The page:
From the first moments of his latest LP, El Último Tour Del Mundo, Bad Bunny declares the world his. “Yo hago lo que me dé la gana,” he reminds us of his growing influence. “¿Quién dijo que no?” It’s a hard assertion to dispute: During a pandemic that decimated large swaths of the music industry, his star has only risen. YHLQMDLG, released in March, flirted with the top of the pops and dominated the Latin charts; he’s graced awards-show stages and the covers of Western media’s storied publications; he’s evolved into a vocal ally of marginalized communities, with a willingness to acknowledge and rectify his mistakes; and with the release of El Último Tour Del Mundo, he’s made history with the first-ever No. 1 Spanish-language album on Billboard’s album chart. No other artist had more Spotify streams in 2020.
For El Último Tour Del Mundo, Bad Bunny transports himself a decade into the future, imagining the music he’d play on his final world tour in 2030. It’s not his best record, but that’s almost beside the point. You’ll still find vestiges of his particular nuevo reggaetón sound on tracks like “Te Mudaste” and “Dákiti,” even if the latter is one of its weakest examples, pummeling the dembow riddim into submission with a thumping four-on-the-floor that’s devoid of any actual flavor. But by track four he takes a sharp left turn from the rap and perreo that defined previous LPs in favor of a morose, introspective vibe that pulls from British post-punk and the rock en español of Central and South America as much as it does the hip-hop and R&B of the American South.
For better or worse, El Ultimó Tour Del Mundo’s rock sound leans heavily on producer Marco “MAG” Borrero (and, to a lesser extent, Borrero’s human riff machine Mick Coogan), best known for crafting pop hits for the likes of Flo Rida, Bebe Rexha, and Selena Gomez. The collaboration doesn’t always work; tracks like “Te Deseo Lo Mejor” and “Antes Que Se Acabe” suffer from a saccharine sound that’s generic enough to blend in with Top 40 radio. But when it does, it’s sublime. “Yo Visto Así” and “La Droga” inhabit the same universe of distorted emo rap as the late Lil Peep and Juice WRLD, with grunge guitars ringing out over rumbling trap beats. And “Maldita Pobreza,” a poor man’s lament that effortlessly bounces between buoyant new-wave riffs and booming 808s, evokes Café Tacvba, New Order, and modern-day traperos in equal measure, offering a glimpse of the brilliance that can result from Benito’s experimentation.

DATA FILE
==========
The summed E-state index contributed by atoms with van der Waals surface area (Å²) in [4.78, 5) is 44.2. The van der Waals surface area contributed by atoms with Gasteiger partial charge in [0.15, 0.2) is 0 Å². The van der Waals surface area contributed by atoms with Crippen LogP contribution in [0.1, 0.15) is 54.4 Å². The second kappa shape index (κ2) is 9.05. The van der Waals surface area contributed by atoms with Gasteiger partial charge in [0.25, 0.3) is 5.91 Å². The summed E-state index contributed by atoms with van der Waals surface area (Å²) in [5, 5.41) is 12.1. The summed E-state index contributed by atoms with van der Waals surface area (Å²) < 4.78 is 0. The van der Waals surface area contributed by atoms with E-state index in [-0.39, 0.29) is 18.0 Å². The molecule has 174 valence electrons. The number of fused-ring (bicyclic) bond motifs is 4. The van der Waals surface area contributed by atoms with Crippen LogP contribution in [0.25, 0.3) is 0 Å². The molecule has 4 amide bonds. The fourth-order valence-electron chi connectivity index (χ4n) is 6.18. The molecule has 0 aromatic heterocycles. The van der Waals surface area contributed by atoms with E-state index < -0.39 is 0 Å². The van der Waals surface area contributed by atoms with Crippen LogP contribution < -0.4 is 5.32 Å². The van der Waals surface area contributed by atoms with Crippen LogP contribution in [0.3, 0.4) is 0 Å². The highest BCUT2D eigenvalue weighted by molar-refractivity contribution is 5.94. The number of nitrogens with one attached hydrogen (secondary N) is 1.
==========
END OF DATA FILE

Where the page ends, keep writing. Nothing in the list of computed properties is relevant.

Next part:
These rock tendencies don’t come completely out of left field. Bad Bunny has previously dabbled in pop-punk (“Tenemos Que Hablar”) and metalcore (“Hablamos Mañana”), and even recruited Los Enanitos Verdes’ Marciano Cantero for his and J Balvin’s interpolation of the Argentinian rock band’s classic “Lamento Boliviano.” Each record served to expand the boundaries of urbano, Latin America’s catch-all for the myriad genres in “urban” (i.e. Black) music, eventually stretching it so thin as to render it transparently irrelevant. The new urbano—or el movimiento, as some have taken to calling it—is inclusive, a tent big enough for fans of Soda Stereo and strip-club beats, Pisces Iscariot and pro wrestling, Daddy Yankee and drag queens. Plenty of artists have tried to seamlessly integrate an international aesthetic, treating their tracklists like grocery lists and collecting sounds from around the world without a genuine connection to the music. Bad Bunny succeeds where they have failed because those influences come from within. He didn’t pull the Puerto Rican holiday song “Cantares de Navidad” from a spreadsheet of Google trends; it’s the music of his life. When it’s real, you can feel it.
In that sense, El Último Tour Del Mundo gets at the core of what makes Bad Bunny so appealing. “Maldita Pobreza” isn’t just a trap-rock fusion experiment, it’s a reminder that Benito is less than half a decade removed from bagging groceries in Arecibo, daydreaming of exotic Italian sports cars. He toes the line between rap braggadocio and vulnerable everyman with relative ease—even while crooning about alien sex. Standing on top of the world, with access to abundant fame, wealth, and critical success, he appears free of any pressure to conform, even to previous versions of himself. He’s a beacon of light in barrios around the world, an example for kids with secret skirts or Smashing Pumpkins CDs of what being yourself can look and sound like. When he says he does whatever he wants, we believe him. Maybe we can, too.
Catch up every Saturday with 10 of our best-reviewed albums of the week. Sign up for the 10 to Hear newsletter here.